U.N. Secretary-General Ban Ki-moon is set to travel to Sudan, including the volatile Darfur region, in the coming weeks. From VOA's United Nations bureau, Suzanne Presto looks at recent developments in the U.N.'s role in Darfur.
U.N. Spokeswoman Michele Montas confirms that the secretary general will travel to the Darfur region when he visits Sudan within the next few weeks. She provided few details as she says the visit is still in the planning stages. "There will be a trip. We don't have a date yet, nor do we have specific stopovers," she said.
It will be Mr. Ban's first trip to the region as secretary-general. His predecessor, Kofi Annan, visited Sudan as the U.N. chief two years ago.
U.N. officials are also preparing for another U.N. presence in Sudan, the joint United Nations, African Union peacekeeping force that is set to be in place by the end of this year. The U.N. troops would augment the 7,000 - member African Union force already in Darfur.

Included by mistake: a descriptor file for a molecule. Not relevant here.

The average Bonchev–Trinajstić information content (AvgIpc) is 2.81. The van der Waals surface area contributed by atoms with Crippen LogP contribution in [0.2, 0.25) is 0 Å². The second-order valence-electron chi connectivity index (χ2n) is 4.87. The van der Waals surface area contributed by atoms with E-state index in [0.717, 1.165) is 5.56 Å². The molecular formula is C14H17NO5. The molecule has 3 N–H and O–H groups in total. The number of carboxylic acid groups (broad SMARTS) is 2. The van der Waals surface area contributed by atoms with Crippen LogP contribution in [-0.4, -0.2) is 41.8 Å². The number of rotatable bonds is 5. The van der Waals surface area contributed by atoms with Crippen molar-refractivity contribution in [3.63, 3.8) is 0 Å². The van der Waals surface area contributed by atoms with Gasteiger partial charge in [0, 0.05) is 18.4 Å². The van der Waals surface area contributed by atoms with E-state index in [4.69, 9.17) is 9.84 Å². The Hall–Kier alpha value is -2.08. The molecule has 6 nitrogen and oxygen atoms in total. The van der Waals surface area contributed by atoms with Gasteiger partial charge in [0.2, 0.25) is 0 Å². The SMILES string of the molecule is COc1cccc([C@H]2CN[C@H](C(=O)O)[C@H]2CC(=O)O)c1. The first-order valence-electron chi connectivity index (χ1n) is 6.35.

The Security Council approved the mission two weeks ago. It will become the world's largest peacekeeping mission, comprised of more than 19,000 military personnel and about 6,400 police officers.
They will attempt to provide security after four years of bloody conflict that have left more than 200,000 people dead and another two million displaced.
Last week, the U.N.'s assistant secretary-general for peacekeeping, Jane Holl Lute, said she was pleased that African nations had pledged enough troops to create a predominantly African force.
But it is not yet clear if it will be an entirely African force. U.N. spokeswoman Montas says the composition of the mission is still being determined. She adds that officials have heard reports that some rebel factions in Darfur are demanding that the U.N.-A.U. force include western troops. "All this is being considered. This is part of the discussions taking place," she said.
Montas emphasized that while the troop make-up is not yet set in stone (final), non-African countries will definitely play some role in the peacekeeping mission.